When I saw Heather’s post on cooking hard boiled eggs in the pressure cooker, I wanted to share it with my readers. Luckily, she agreed to do a guest post on Pressure Cooking Today and share her technique. You’re definitely going to want to try this in your pressure cooker. Thanks Heather!
Hi I’m Heather, a wife and mother of two energetic boys. I love to create healthy, delicious meals for my family and share them on my blog Healthy Family Cookin. One of my favorite kitchen tools is the pressure cooker so I was excited when Barbara approached me about doing this guest post on her new blog. I love the pressure cooker because of its versatility, its ease of use, and most of all because in it you can cook delicious, healthy food in mere minutes!
My boys love to eat hard boiled eggs and I don’t mind because they are a delicious, healthy snack. I never used to like cooking them, however, because you have to watch closely while they are cooking on the stove so that the water doesn’t boil too hard to crack the eggs or spill all over the stove. Another difficulty is that the eggs often stick to the shells, making them difficult to peel.
When I read Laura’s post at Hip Pressure Cooking about cooking hard boiled eggs in the pressure cooker, I was intrigued. I thought the idea sounded great, but cooking one egg at a time as she demonstrated would be inadequate for my needs. I decided to expand upon her idea of cooking one egg in the pressure cooker to cooking several using canning lids to separate them and keep them from bumping into each other. I discovered that my 6 quart Cuisnart electric pressure cooker can cook up to ten hard boiled eggs at a time using this method.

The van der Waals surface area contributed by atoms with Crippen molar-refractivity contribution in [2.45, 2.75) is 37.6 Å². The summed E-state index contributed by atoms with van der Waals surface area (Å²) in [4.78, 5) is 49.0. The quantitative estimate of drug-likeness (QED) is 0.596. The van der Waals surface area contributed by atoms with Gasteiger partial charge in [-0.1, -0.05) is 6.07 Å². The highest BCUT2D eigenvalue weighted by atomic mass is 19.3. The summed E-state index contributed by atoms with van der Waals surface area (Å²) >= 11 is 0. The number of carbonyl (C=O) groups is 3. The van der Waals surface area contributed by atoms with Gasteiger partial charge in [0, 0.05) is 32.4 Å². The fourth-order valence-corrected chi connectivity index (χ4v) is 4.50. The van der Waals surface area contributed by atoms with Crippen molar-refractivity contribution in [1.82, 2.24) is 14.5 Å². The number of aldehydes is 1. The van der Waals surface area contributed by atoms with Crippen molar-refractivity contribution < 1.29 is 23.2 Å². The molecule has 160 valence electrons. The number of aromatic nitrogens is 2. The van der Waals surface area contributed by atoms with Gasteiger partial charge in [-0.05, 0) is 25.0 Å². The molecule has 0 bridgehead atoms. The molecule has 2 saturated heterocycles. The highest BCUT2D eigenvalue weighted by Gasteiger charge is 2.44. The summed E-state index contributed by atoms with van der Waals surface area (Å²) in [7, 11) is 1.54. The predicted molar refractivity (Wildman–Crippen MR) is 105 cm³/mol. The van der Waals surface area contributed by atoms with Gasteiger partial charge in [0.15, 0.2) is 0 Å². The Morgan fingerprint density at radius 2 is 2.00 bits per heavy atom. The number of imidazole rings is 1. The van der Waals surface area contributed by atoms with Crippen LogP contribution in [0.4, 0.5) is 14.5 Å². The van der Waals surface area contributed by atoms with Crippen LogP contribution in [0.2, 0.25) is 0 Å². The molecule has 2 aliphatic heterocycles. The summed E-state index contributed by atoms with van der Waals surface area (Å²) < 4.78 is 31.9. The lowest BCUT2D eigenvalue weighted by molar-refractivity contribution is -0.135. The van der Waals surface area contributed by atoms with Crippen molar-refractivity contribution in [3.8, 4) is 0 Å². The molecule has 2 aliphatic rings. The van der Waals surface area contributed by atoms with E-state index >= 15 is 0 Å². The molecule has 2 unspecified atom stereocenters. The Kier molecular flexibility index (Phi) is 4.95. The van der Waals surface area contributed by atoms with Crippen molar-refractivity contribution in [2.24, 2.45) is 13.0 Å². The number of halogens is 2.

The method is simple. First place the trivet in the bottom of the pressure cooker. Next add about a cup of water. Place the canning lids on the bottom and arrange the eggs in and around the lids. Heat up the pressure cooker until it reaches low pressure and then cook for 6 minutes. Allow the pressure to go down naturally and then immediately remove the eggs and cool them in ice water to stop the cooking process. When they are cool, the eggs will crack with ease, look beautiful, and taste perfect every time!
Heather has a great video showing the steps and how easy it is to cook eggs perfectly in the pressure cooker. You need to go watch it, you’ll be amazed how easily they peel.
Update: After some feedback from readers, I decided to try separating my eggs with silicone baking cups. The result was terrific, no broken eggs even on a second layer and no discoloration on the whites. Visit my Easter egg post for more info on using silcone cups .
More pressure cooking recipes from Healthy Family Cookin:
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